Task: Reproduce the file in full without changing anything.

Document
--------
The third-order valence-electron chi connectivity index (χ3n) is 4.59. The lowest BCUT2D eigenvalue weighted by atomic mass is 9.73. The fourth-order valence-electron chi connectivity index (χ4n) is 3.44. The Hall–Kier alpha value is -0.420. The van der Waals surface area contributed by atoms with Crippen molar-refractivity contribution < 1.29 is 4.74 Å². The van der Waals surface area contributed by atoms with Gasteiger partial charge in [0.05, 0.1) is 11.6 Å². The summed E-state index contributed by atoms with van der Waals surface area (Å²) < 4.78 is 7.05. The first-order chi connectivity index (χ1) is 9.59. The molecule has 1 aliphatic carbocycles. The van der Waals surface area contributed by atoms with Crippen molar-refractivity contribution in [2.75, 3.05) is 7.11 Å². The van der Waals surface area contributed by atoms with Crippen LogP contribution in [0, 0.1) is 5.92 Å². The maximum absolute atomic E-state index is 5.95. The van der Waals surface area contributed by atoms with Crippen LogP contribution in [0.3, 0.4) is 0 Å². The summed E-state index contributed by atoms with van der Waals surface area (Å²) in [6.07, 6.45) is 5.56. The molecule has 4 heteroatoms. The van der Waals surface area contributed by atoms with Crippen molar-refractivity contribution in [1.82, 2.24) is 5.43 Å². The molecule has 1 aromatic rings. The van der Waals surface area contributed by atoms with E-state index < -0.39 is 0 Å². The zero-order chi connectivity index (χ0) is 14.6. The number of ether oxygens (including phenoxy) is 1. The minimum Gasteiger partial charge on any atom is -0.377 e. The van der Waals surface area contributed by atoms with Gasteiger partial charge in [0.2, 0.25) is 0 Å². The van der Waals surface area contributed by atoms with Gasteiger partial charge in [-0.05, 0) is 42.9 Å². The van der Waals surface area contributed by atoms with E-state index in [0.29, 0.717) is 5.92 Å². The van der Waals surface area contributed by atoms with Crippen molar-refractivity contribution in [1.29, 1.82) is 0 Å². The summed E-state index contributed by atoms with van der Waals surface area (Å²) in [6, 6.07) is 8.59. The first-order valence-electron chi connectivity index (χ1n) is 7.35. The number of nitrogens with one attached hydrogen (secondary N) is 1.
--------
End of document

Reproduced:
The third-order valence-electron chi connectivity index (χ3n) is 4.59. The lowest BCUT2D eigenvalue weighted by atomic mass is 9.73. The fourth-order valence-electron chi connectivity index (χ4n) is 3.44. The Hall–Kier alpha value is -0.420. The van der Waals surface area contributed by atoms with Crippen molar-refractivity contribution < 1.29 is 4.74 Å². The van der Waals surface area contributed by atoms with Gasteiger partial charge in [0.05, 0.1) is 11.6 Å². The summed E-state index contributed by atoms with van der Waals surface area (Å²) < 4.78 is 7.05. The first-order chi connectivity index (χ1) is 9.59. The molecule has 1 aliphatic carbocycles. The van der Waals surface area contributed by atoms with Crippen molar-refractivity contribution in [2.75, 3.05) is 7.11 Å². The van der Waals surface area contributed by atoms with Crippen LogP contribution in [0, 0.1) is 5.92 Å². The maximum absolute atomic E-state index is 5.95. The van der Waals surface area contributed by atoms with Crippen LogP contribution in [0.3, 0.4) is 0 Å². The summed E-state index contributed by atoms with van der Waals surface area (Å²) in [6.07, 6.45) is 5.56. The molecule has 4 heteroatoms. The van der Waals surface area contributed by atoms with Crippen molar-refractivity contribution in [1.82, 2.24) is 5.43 Å². The molecule has 1 aromatic rings. The van der Waals surface area contributed by atoms with E-state index < -0.39 is 0 Å². The zero-order chi connectivity index (χ0) is 14.6. The number of ether oxygens (including phenoxy) is 1. The minimum Gasteiger partial charge on any atom is -0.377 e. The van der Waals surface area contributed by atoms with Gasteiger partial charge in [0.2, 0.25) is 0 Å². The van der Waals surface area contributed by atoms with Gasteiger partial charge in [-0.05, 0) is 42.9 Å². The van der Waals surface area contributed by atoms with E-state index in [0.29, 0.717) is 5.92 Å². The van der Waals surface area contributed by atoms with Crippen molar-refractivity contribution in [1.29, 1.82) is 0 Å². The summed E-state index contributed by atoms with van der Waals surface area (Å²) in [6, 6.07) is 8.59. The first-order valence-electron chi connectivity index (χ1n) is 7.35. The number of nitrogens with one attached hydrogen (secondary N) is 1.